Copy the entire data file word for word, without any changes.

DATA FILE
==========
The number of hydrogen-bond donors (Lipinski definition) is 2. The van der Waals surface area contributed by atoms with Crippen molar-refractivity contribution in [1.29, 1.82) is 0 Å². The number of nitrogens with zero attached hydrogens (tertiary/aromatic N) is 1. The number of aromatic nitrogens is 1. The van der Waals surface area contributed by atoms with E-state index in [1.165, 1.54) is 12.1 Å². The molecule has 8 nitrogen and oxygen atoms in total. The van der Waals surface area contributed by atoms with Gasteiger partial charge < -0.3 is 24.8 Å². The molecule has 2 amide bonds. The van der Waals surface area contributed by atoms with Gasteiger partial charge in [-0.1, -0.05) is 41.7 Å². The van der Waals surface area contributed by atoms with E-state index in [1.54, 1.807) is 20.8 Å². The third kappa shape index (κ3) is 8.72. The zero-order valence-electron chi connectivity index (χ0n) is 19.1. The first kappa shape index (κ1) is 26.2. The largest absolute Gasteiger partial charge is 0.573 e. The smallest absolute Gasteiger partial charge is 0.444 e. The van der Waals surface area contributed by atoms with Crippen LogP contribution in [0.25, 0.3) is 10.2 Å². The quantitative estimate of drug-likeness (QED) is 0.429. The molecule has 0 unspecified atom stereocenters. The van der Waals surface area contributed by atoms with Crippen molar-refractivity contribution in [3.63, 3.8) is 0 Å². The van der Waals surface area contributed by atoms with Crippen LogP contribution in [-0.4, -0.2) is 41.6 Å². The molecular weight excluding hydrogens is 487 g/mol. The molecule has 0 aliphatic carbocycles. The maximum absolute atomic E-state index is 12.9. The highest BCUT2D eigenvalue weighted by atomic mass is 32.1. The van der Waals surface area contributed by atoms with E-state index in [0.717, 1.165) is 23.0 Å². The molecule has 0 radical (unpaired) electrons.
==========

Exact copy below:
The number of hydrogen-bond donors (Lipinski definition) is 2. The van der Waals surface area contributed by atoms with Crippen molar-refractivity contribution in [1.29, 1.82) is 0 Å². The number of nitrogens with zero attached hydrogens (tertiary/aromatic N) is 1. The number of aromatic nitrogens is 1. The van der Waals surface area contributed by atoms with E-state index in [1.165, 1.54) is 12.1 Å². The molecule has 8 nitrogen and oxygen atoms in total. The van der Waals surface area contributed by atoms with Gasteiger partial charge < -0.3 is 24.8 Å². The molecule has 2 amide bonds. The van der Waals surface area contributed by atoms with Gasteiger partial charge in [-0.1, -0.05) is 41.7 Å². The van der Waals surface area contributed by atoms with E-state index in [1.54, 1.807) is 20.8 Å². The third kappa shape index (κ3) is 8.72. The zero-order valence-electron chi connectivity index (χ0n) is 19.1. The first kappa shape index (κ1) is 26.2. The largest absolute Gasteiger partial charge is 0.573 e. The smallest absolute Gasteiger partial charge is 0.444 e. The van der Waals surface area contributed by atoms with Crippen LogP contribution in [0.25, 0.3) is 10.2 Å². The quantitative estimate of drug-likeness (QED) is 0.429. The molecule has 0 unspecified atom stereocenters. The van der Waals surface area contributed by atoms with Crippen molar-refractivity contribution in [3.63, 3.8) is 0 Å². The van der Waals surface area contributed by atoms with Crippen LogP contribution in [-0.4, -0.2) is 41.6 Å². The molecular weight excluding hydrogens is 487 g/mol. The molecule has 0 aliphatic carbocycles. The maximum absolute atomic E-state index is 12.9. The highest BCUT2D eigenvalue weighted by atomic mass is 32.1. The van der Waals surface area contributed by atoms with E-state index in [0.717, 1.165) is 23.0 Å². The molecule has 0 radical (unpaired) electrons.